After every disaster, someone has something to hide....
A few minutes before midnight on April 14, 1912, the "unsinkable" RMS Titanic, on her maiden voyage to New York, struck an iceberg. Less than three hours later she lay at the bottom of the Atlantic Ocean. While the world has remained fascinated by the tragedy, the most amazing drama of those fateful hours was not played out aboard the doomed liner. It took place on the decks of two other ships, one 58 miles distant from the sinking Titanic, the other barely 10 miles away. The masters of the steamships Carpathia and Californian, Captain Arthur Rostron and Captain Stanley Lord, were informed within minutes of each other that their vessels had picked up the distress signals of a sinking ship. Their actions in the hours and days that followed would become the stuff of legend, as one would choose to take his ship into dangerous waters to answer the call for help, while the other would decide that the hazard to himself and his command was too great to risk responding.
After years of research, Daniel Allen Butler now tells this incredible story, moving from ship to ship on the icy waters of the North Atlantic - in real time - to recount how hundreds of people could have been rescued, but in the end only a few outside of the meager lifeboats were saved. He then looks alike at the U.S. Senate investigation in Washington, and ultimately the British Board of Trade inquiry in London, where the actions of each captain are probed, questioned, and judged, until the truth of what actually happened aboard the Titanic, the Carpathia and the Californian is revealed.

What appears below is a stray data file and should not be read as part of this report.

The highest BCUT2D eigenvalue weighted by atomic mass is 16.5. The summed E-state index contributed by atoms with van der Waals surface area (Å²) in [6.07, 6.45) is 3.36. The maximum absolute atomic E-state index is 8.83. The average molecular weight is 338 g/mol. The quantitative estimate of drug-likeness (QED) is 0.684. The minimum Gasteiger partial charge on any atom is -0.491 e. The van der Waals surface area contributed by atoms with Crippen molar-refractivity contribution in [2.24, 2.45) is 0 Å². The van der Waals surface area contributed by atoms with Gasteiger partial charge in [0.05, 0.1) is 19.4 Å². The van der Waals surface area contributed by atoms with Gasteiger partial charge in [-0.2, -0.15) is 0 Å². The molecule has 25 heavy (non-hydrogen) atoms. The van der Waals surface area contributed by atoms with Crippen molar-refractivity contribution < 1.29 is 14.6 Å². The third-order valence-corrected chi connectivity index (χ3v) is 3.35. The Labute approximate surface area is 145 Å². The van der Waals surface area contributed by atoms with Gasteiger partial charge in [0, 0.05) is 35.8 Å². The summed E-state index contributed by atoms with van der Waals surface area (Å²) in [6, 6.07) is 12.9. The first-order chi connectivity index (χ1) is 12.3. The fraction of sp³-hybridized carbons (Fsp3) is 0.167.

Daniel Allen Butler, a maritime and military historian, is the best-selling author of "Unsinkable": The Full Story of RMS Titanic, Distant Victory: The Battle of Jutland and the Allied Triumph in the First World War, and The First Jihad: The Battle for Khartoum and the Dawn of Militant Islam. He is an internationally recognized authority on maritime subjects and a popular guest-speaker for several cruise lines. Butler lives and works in Los Angeles, California.
©2009 Daniel Allen Butler (P)2013 Audible, Inc.
This read is well worth the price or credit! I enjoy nonfiction which is factual and moving at a pace to keep my interest. This exceeded my expectations. All of the horrific truth about the tragedy of the Titanic was told in a very humane narrative, but also how other factors interceded with the tragic event which left me stunned. There were times when I wanted to weep.
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This book was very informative!
I’ve read many books about the Titanic, and I liked this one because of the “fresh” angle it provided: The story of the Carpathia and the California.
If knew about the [miss]adventures of California before, it’s hard to imagine that I forgot all about it – it was quite shocking!
I enjoyed it until about ¾ of the way in, and then the book became too try and textbook for me – it’s as if I got all the info I wanted and then was just dragging it out to the finish; despite that, I still recommend it because I feel like I learned something new.
I know have a better understanding of the Titanic, her fate, and her relationship with the two ships connected with her. Recommended for any who enjoy Titanic info.
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